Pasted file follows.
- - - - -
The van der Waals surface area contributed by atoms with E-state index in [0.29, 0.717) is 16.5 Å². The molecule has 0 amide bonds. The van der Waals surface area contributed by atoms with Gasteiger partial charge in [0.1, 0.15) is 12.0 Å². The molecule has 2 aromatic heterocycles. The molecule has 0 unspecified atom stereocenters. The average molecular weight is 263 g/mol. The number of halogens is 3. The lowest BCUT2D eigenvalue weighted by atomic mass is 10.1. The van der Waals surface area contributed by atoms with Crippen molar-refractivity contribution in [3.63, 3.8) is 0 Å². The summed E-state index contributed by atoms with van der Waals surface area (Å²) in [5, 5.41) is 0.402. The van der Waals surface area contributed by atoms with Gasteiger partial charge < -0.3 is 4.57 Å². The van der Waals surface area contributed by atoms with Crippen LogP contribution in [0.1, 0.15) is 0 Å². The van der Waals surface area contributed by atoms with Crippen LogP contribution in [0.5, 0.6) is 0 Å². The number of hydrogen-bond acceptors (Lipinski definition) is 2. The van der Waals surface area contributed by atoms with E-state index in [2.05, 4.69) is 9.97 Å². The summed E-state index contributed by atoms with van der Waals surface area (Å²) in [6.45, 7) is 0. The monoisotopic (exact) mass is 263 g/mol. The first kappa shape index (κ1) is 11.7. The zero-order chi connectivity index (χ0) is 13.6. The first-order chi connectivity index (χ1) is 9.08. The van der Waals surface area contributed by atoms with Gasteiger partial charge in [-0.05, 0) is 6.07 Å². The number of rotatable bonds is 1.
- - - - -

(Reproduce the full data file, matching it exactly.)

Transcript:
The van der Waals surface area contributed by atoms with E-state index in [0.29, 0.717) is 16.5 Å². The molecule has 0 amide bonds. The van der Waals surface area contributed by atoms with Gasteiger partial charge in [0.1, 0.15) is 12.0 Å². The molecule has 2 aromatic heterocycles. The molecule has 0 unspecified atom stereocenters. The average molecular weight is 263 g/mol. The number of halogens is 3. The lowest BCUT2D eigenvalue weighted by atomic mass is 10.1. The van der Waals surface area contributed by atoms with Crippen molar-refractivity contribution in [3.63, 3.8) is 0 Å². The summed E-state index contributed by atoms with van der Waals surface area (Å²) in [5, 5.41) is 0.402. The van der Waals surface area contributed by atoms with Gasteiger partial charge < -0.3 is 4.57 Å². The van der Waals surface area contributed by atoms with Crippen LogP contribution in [0.1, 0.15) is 0 Å². The van der Waals surface area contributed by atoms with Crippen LogP contribution in [0.5, 0.6) is 0 Å². The number of hydrogen-bond acceptors (Lipinski definition) is 2. The van der Waals surface area contributed by atoms with E-state index in [2.05, 4.69) is 9.97 Å². The summed E-state index contributed by atoms with van der Waals surface area (Å²) in [6.45, 7) is 0. The monoisotopic (exact) mass is 263 g/mol. The first kappa shape index (κ1) is 11.7. The zero-order chi connectivity index (χ0) is 13.6. The first-order chi connectivity index (χ1) is 9.08. The van der Waals surface area contributed by atoms with Gasteiger partial charge in [-0.05, 0) is 6.07 Å². The number of rotatable bonds is 1.